Kavanot: Yawning Chiasm

Thoughts on Tanach and the Davening

After the verse (שמואל א כה:א)‎ וימת שמואל ויקבצו כל ישראל ויספדו לו ויקברהו בביתו ברמה; ויקם דוד וירד אל מדבר פארן, there is a long (42 psukim) story about נבל and אביגיל. The author (not שמואל at this point because וימת שמואל) clearly felt it was important, going into so much detail. It is one of the longest stories in שמואל. Compare the last pasuk in the story (שמואל א כה:מג)‎ ואת אחינעם לקח דוד מיזרעאל; ותהיין גם שתיהן לו לנשים. That’s all the detail we get about David’s marriage to אחינעם and her family is important; her son is אמנן of the story of אמנן and תמר.‎ אביגיל's son is דניאל, and we never hear from him. Plus, it’s a story that most of us know so little about it. So I’m going to skip it. For now.

Let’s go to the very end of the perek:

ושאול נתן את מיכל בתו אשת דוד; לפלטי בן ליש אשר מגלים׃

שמואל א כה:מד

I’m going to leave a discussion of exactly what happened with Michal for now, and just look at the grammar: שָׁאוּל נָתַן is in the past perfect, which means it happened before the story in context (in this case, the story of Avigail). This sort of grammatical construct is common in תנ״ך, as a sort of “meanwhile…”.

והאדם ידע את חוה אשתו; ותהר ותלד את קין ותאמר קניתי איש את ה׳׃

בראשית ד:א

כבר קודם הענין של מעלה, קודם שחטא ונטרד מגן עדן, וכן ההריון והלידה, שאם כתב וידע אדם נשמע שלאחר שנטרד היו לו בנים.

רש״י, שם

ויוסף הורד מצרימה; ויקנהו פוטיפר סריס פרעה שר הטבחים איש מצרי מיד הישמעאלים אשר הורדהו שמה׃

בראשית לט:א

חוזר לענין ראשון, אלא שהפסיק בו כדי לסמוך ירידתו של יהודה למכירתו של יוסף…

רש״י, שם

So Saul giving away Michal is really a return to the previous narrative, “he had given Michal his daughter”. דעת מקרא points out that this cuts the connection between Saul and David. In the previous perek, David call Saul אבי, and Saul calls him בני דוד. But now Saul is annulling Michal’s marriage. As a result of the death of Samuel and Saul’s losing his chance of regaining the מלכות, he completely breaks with David.

And as we scan forward, we notice something interesting:

כו:א—The Ziphites betray David to Saul. We’ve seen this before.

כו:ה-ט—David has a chance to kill Saul but overrides the advice of his men and spares Saul. We’ve seen this before as well.

כז:א—David runs to the land of the Philistines, to the king of Gath. That is exactly how David’s journey in מדבר יהודה started! What’s is going on with all the repetition?

One explanation of the repetition is that the book we have in front of us is an amalgamation of older fragments of stories, each incomplete retellings of older tales. This is the Documentary Hypothesis. As believing Jews, this is anathema when applied to the Torah, but it’s not so unreasonable for נ״ך. We would all agree that תהילים‎ is composed of multiple works, and דברי הימים is generally understood to have been assembled from older chronologies:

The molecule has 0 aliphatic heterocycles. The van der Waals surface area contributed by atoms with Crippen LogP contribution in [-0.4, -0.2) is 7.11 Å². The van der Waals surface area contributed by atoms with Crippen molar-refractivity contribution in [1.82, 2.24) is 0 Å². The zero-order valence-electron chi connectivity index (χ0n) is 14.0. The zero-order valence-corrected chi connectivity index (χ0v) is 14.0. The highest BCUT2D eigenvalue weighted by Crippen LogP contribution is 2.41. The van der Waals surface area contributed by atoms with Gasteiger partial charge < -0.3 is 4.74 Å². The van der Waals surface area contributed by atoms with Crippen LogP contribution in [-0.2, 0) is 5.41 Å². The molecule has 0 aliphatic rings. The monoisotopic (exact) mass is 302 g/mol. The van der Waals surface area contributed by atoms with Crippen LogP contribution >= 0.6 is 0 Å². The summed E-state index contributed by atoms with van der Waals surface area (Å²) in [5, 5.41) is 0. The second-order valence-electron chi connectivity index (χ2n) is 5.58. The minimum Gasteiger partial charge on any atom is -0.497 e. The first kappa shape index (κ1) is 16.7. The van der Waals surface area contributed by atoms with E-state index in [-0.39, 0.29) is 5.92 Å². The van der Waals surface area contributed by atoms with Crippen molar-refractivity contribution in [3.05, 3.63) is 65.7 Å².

מה שלא נתיחס יותר זהו הטעם כמפורש בשלהי מגילת ירושלמי ג׳ ספרים מצא עזרא וכל אחד ואחד מן היחס ומה שמצא כתב ומה שלא מצא לא כתב.

רש״י, דברי הימים ז:יג, ד״ה בני נפתלי יחציאל וגו׳

פרשה זו עד כל אלה בני אצל כתובה ב׳ פעמים בספר זה …וזהו שמפרש בסוף מגילת ירושלמי ג׳ ספרים מצא עזרא ספר מעונים ספר זאטוטי ספר האחים ובטלו דברי האחד וקיימו דברי השנים. וכן מצאו הרבה ספרי יחוסין כשנמצא ג׳ או ה׳ בטלו המועט וקיימו המרובים וכשנמצאו זוגות כמו ובגבעון ישבו אבי גבעון הוצרך לכתוב שתי פעמים שאין סדר יחוסן שוה וכן היושבים הראשונים מצא זוגות וחלוקים זה על זה כתבוהו שני פעמים.

רש״י, דברי הימים ח:כט, ד״ה ובגבעון ישבו אבי גבעון

(It should be noted that the commentator printed as רש״י on דברי הימים is most likely not actually רש״י, but similar sentiments are recorded by other Rishonim)

But the biggest problem with the documentary hypothesis is that it is irrelevant. It inverts the role of the author and the source. What we have before us is a text, composed by one or more authors as a unitary work. The documentary hypothesis relegates what has been called the “redactor” to a blind monkey with scissors and paste. Meir Sternberg describes:

…the incredible abuse of this resource [investigation of a text’s sources] for over two hundred years of frenzied digging into the Bible’s genesis, so senseless as to elicit either laughter or tears. Rarely has there been such a futile expense of spirit in a noble cause; rarely have such grandiose theories of origination been built and revised and and pitted against one another on the evidential equivalent of the head of a pin; rarely have so many worked so long and so hard with so little to show for their trouble.

Meir Sternberg, The Poetics of Biblical Narrative, p. 13

We look at the ספר as a literary work, one written by a human being with divine inspiration, and can see how the text itself is composed to further the author’s aims.